Get in, get safe, and solve a really dumb puzzle to discover the location of a forgotten ruin on the planet with secrets to divulge, then suck all the carbon out of the plantpots, sell your loot via a device on the wall that connects to an off-world market, and head outside again to… well, you’ve no idea yet, you’ve not stumbled on it.

All that is what makes No Man’s Sky amazing. And all that is also what makes No Man’s Sky so vacuous and annoying. Let’s go through all those things I genuinely enjoy (apart from the sentinels), and point out their enormous flaw:

“Bonkers animals”: You know those kids games where you can randomly put together a giraffe’s head on an ostrich’s body on a frog’s legs? That’s all it is. Randomly cobbled creatures from a pool of Spore-like elements, resulting in mostly very stupid-looking animals that have things like horns for heads. Not horns on their heads. Instead of heads. It is impressive that they “evolved to match the planet’s ecosystem” as we were told eighty-million times during the last three years of hype. I’d have thought the not-able-to-eat HORNHEAD (as I named him, in caps) might not have made it as a species.

“Geologically interesting places”: Are caves. Each planet has a distinct look, again thanks to randomisation + procedural generation, so maybe the sky’s blue, or it’s pink, or it’s green – trouble is, I’ve played far too many video games to be overwhelmed by an odd coloured sky. In the end you either find caves, or you land on ground. And the PS4’s draw distance is absolutely atrocious, meaning that most of the time anything interesting to land near hasn’t finished loading until it’s too late and you’ve flown past. I’m desperately hoping this is better on PC.

“Ancient religious relics”: Are very inefficient one-word dictionaries. One of the nice elements of the game is constantly gathering word-for-word translations of three different alien languages, such that when you talk to them (to trade, ask for help, or occasional plot moments) you can understand incrementally more of what they’re saying. Lovely. But for some reason, the scrappily thrown together tale of some ancient god thing means that these relics offer some ambiguous nothing line of rubbish, and then a new word. You’ll likely have found more words on the walk up to it.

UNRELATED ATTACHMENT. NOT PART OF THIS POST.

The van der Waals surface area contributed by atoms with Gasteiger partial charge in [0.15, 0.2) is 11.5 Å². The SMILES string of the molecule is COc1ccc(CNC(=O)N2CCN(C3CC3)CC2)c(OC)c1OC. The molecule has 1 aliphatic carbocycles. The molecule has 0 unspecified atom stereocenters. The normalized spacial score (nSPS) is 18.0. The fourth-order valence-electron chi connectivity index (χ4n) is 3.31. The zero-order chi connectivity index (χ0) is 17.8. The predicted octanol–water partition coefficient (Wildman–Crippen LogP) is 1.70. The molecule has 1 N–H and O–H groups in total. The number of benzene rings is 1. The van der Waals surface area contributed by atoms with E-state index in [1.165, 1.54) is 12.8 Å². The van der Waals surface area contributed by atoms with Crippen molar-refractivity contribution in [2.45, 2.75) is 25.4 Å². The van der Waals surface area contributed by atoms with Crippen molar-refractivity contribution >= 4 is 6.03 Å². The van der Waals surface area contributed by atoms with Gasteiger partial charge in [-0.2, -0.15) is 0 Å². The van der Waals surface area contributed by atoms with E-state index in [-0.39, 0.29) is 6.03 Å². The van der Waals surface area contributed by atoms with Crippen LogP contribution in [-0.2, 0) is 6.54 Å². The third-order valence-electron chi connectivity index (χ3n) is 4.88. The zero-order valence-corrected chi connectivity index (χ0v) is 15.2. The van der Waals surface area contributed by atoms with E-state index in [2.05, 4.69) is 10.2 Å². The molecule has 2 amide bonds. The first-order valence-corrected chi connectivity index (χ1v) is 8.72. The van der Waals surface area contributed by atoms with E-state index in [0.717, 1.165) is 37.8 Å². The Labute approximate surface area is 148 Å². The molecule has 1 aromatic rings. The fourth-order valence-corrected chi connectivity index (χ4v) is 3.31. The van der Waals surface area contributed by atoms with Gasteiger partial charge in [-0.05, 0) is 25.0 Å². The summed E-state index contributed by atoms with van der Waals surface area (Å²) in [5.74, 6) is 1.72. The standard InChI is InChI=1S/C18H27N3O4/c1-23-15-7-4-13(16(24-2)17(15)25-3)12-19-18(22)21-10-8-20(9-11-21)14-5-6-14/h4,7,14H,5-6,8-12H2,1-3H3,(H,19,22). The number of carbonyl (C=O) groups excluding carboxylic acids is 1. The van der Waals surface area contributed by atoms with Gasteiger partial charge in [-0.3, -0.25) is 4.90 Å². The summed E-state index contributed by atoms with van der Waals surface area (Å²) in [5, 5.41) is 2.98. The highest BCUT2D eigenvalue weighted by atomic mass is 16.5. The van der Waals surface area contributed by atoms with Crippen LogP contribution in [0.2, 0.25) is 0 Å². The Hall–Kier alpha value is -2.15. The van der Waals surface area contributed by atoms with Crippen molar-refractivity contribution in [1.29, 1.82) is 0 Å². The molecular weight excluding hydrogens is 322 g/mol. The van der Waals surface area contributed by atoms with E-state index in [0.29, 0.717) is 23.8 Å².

“Metal buildings”: Okay, here’s my biggest complaint with this game I’m desperate to get back to. Every single planet in the entire universe, all 18 quintillion of them, has been visited before you. Not by another player – your great-grandchildren will still be finding new planets – but by one of these three alien races. They’re already there, willing to offer you some units, or some health, or a translated word, sat seemingly waiting for you on the offest of off chances that you might pop by. Further, every single planet in the entire expanse of space is policed by these sodding sentinel things, who appear to have some ethical problem with my mining for iron, because do too much of it when they’re hovering around and they’ll shoot at you. God knows why they thought this was a good idea, but they’re a permanent irritant in a place that’s meant to be your own. You’re not discovering anything. You’re just turning up afterward and deciding what everything’s called – from solar system to rock name – like some lunatic 15th century explorer. “This plant? It’s called Simon! And the planet, it’s called Wobblybottom 7b! Sorry, you weren’t using it, were you?”